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Re: Does it have to be "fly" thread?

Joined:
2012/6/19 23:17
From MONTCO
Posts: 214
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Well, I have anough to knit a kevlar glove then.

Why do they sell Kevlar for fly tying if it's that hard on tools? Just for tying bodies?

Posted on: 2012/7/7 23:06


Re: Does it have to be "fly" thread?

Joined:
2006/9/11 13:33
From Lehigh Valley
Posts: 3324
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Quote:

joseywales wrote:
Why do they sell Kevlar for fly tying if it's that hard on tools? Just for tying bodies?


The link I posted explains it. In short, it's primary attribute is high strength. If you scroll down that article, you'll see a comparison chart for various tying threads - note the breaking strength of Kevlar. Strong stuff, but pretty unfriendly to work with.

The new(er) GSP threads are even stronger, but you have to cut it while under tension. It's also very slippery on the hook shank.

Posted on: 2012/7/7 23:26
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Re: Does it have to be "fly" thread?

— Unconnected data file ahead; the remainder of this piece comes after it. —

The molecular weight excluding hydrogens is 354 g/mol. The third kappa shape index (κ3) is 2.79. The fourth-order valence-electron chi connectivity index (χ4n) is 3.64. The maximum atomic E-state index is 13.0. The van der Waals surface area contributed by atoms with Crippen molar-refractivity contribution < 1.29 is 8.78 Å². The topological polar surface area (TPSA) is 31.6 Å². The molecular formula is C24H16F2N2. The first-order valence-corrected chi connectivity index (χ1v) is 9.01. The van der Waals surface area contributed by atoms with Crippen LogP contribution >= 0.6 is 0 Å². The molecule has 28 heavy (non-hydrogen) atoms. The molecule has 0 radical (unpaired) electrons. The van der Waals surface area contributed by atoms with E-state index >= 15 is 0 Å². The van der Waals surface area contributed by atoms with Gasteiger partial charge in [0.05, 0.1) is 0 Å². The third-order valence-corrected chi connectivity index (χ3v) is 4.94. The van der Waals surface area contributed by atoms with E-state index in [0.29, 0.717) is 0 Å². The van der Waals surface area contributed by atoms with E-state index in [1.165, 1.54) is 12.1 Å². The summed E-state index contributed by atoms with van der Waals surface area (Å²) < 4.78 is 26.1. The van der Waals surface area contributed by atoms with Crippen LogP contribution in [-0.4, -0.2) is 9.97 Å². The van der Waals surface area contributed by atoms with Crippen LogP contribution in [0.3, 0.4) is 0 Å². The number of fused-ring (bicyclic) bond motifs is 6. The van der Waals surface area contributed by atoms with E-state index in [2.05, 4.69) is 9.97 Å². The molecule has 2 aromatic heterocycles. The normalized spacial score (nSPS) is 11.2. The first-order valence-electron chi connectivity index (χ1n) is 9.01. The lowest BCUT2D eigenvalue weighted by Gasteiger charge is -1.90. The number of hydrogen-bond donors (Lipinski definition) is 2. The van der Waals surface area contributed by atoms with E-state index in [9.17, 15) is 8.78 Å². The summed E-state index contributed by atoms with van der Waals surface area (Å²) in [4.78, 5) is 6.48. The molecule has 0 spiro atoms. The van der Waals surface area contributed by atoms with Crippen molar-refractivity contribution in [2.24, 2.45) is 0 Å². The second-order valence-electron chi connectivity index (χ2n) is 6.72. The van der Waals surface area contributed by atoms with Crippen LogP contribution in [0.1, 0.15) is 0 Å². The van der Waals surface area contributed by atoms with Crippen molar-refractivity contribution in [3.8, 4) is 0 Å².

Joined:
2012/6/19 23:17
From MONTCO
Posts: 214
Offline
Quote:

Heritage-Angler wrote:
Quote:

joseywales wrote:
Why do they sell Kevlar for fly tying if it's that hard on tools? Just for tying bodies?


The link I posted explains it. In short, it's primary attribute is high strength. If you scroll down that article, you'll see a comparison chart for various tying threads - note the breaking strength of Kevlar. Strong stuff, but pretty unfriendly to work with.

The new(er) GSP threads are even stronger, but you have to cut it while under tension. It's also very slippery on the hook shank.


Gotcha. Family just went out, so I'm pouring through that article now.

Posted on: 2012/7/8 14:20


Re: Does it have to be "fly" thread?

Joined:
2006/9/11 11:30
Posts: 585
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The biggest use of the high strength threads is to spin deer hair on bass bugs or saltwater flies. To get a real tight deer hair bass bug it helps to have a real strong thread. Trout flies very rarely need the real high strength material.

Back 50 years ago or more when fly shops were a very rare thing most people just got their thread from a sewing store. Of course it was silk back then. One had to be very careful starting and tying off the thread to keep the fly spare (see Leisenrings book on soft hackles) - it's a lot easier with modern threads.

Posted on: 2012/7/9 11:26



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